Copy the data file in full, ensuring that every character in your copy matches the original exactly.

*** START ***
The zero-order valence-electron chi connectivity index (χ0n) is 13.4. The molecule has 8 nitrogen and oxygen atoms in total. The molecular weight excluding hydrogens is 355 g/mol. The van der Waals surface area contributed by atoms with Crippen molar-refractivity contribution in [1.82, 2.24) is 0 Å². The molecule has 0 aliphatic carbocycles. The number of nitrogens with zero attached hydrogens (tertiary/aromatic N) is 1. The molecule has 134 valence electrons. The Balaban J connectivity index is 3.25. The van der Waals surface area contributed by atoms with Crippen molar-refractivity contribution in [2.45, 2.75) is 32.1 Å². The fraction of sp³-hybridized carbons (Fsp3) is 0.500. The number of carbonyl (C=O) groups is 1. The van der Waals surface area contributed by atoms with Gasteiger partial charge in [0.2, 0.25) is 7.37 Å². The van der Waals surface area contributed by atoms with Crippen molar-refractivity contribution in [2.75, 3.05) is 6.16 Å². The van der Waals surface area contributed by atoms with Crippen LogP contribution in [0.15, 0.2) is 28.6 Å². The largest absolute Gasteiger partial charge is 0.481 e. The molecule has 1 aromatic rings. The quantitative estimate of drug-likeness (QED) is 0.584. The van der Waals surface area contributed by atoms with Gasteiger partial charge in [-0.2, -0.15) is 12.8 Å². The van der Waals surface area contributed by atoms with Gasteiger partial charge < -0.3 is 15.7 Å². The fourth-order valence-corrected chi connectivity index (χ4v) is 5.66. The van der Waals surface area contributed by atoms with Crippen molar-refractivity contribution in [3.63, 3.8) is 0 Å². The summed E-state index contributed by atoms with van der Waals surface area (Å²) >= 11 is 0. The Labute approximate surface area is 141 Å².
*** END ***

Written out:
The zero-order valence-electron chi connectivity index (χ0n) is 13.4. The molecule has 8 nitrogen and oxygen atoms in total. The molecular weight excluding hydrogens is 355 g/mol. The van der Waals surface area contributed by atoms with Crippen molar-refractivity contribution in [1.82, 2.24) is 0 Å². The molecule has 0 aliphatic carbocycles. The number of nitrogens with zero attached hydrogens (tertiary/aromatic N) is 1. The molecule has 134 valence electrons. The Balaban J connectivity index is 3.25. The van der Waals surface area contributed by atoms with Crippen molar-refractivity contribution in [2.45, 2.75) is 32.1 Å². The fraction of sp³-hybridized carbons (Fsp3) is 0.500. The number of carbonyl (C=O) groups is 1. The van der Waals surface area contributed by atoms with Gasteiger partial charge in [0.2, 0.25) is 7.37 Å². The van der Waals surface area contributed by atoms with Crippen molar-refractivity contribution in [2.75, 3.05) is 6.16 Å². The van der Waals surface area contributed by atoms with Crippen LogP contribution in [0.15, 0.2) is 28.6 Å². The largest absolute Gasteiger partial charge is 0.481 e. The molecule has 1 aromatic rings. The quantitative estimate of drug-likeness (QED) is 0.584. The van der Waals surface area contributed by atoms with Gasteiger partial charge in [-0.2, -0.15) is 12.8 Å². The van der Waals surface area contributed by atoms with Gasteiger partial charge < -0.3 is 15.7 Å². The fourth-order valence-corrected chi connectivity index (χ4v) is 5.66. The van der Waals surface area contributed by atoms with Crippen molar-refractivity contribution in [3.63, 3.8) is 0 Å². The summed E-state index contributed by atoms with van der Waals surface area (Å²) >= 11 is 0. The Labute approximate surface area is 141 Å².